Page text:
There is a deadlift variation for every body type.
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The deadlift is a thorough strength-training exercise that targets an array of muscles in both the upper and lower body. It is a compound routine that, when done properly, can increase strength and improve flexibility, making it popular with athletes as well as lifters. The standard deadlift has a simple form, but it's a form that is not ideally suited to all body types. For example, longer-than-average legs hamper the performance of a standard deadlift using correct form. To remedy this, use another form of deadlift.
The standard deadlift is a two-phase exercise. It begins with a weighted barbell on the floor in front of you. Stand with your feet slightly wider than your shoulders, bend slightly at the knees and hips, then lower yourself down to grip the bar overhand or with a supinated grip. Lead with your hips and then your knees while keeping the back flat and in line -- don't arch it -- as you straighten and move to an erect standing position. Keep your arms straight and locked at the elbows. When standing straight, the barbell should be resting at mid-thigh level. Reverse the motion to return the barbell to the floor and complete one deadlift.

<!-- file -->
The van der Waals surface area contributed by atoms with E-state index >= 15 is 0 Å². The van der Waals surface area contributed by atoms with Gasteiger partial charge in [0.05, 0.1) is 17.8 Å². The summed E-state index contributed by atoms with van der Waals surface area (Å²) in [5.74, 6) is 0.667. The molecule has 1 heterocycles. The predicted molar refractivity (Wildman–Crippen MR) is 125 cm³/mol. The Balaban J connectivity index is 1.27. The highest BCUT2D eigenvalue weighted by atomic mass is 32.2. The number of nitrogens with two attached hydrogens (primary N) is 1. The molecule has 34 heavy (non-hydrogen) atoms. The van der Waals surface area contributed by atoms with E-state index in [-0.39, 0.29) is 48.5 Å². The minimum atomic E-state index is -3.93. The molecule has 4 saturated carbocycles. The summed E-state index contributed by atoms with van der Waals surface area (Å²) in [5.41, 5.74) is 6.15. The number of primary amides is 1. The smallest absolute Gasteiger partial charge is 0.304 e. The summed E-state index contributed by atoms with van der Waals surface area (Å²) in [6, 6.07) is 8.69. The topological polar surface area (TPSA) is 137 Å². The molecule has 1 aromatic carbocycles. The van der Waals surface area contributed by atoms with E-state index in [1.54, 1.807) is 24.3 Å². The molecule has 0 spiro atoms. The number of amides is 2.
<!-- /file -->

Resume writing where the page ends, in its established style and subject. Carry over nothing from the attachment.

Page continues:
Long Legs and Geometry
One of the keys to a successful standard deadlift is keeping the back flat while you lift the weight up or control downward. Long legs may require you to arch too far forward while trying to reach the barbell on the floor, causing you to stick your buttocks out too far behind you and align your lower back at too acute of an angle in relation to the floor. Lifting with this arrangement risks injuring your lower back.
An effective variation of the deadlift for those with longer legs is the Sumo deadlift. It's called the Sumo because the form resembles the stance of a Sumo wrestler. It requires a much wider stance than the standard deadlift while protecting the lower back during each phase of the lift. The wider stance allows you to get closer to the floor despite having longer legs. Perform the same exercise as the standard deadlift, but stand with your feet far wider than your shoulders so that your feet are near the ends of the barbell.
Better Deadlift Angles
While the deadlift activates a number of muscles in both the upper and lower body, combinations of other exercises can be just as effective without interference to form or safety from long legs. The back squat, for example, activates all of the same lower-body muscles as the deadlift without any hindrance from your legs. Back extensions are effective for working out the lower back and spine, while lat pulldowns will activate the latissimus dorsi and trapezius muscles.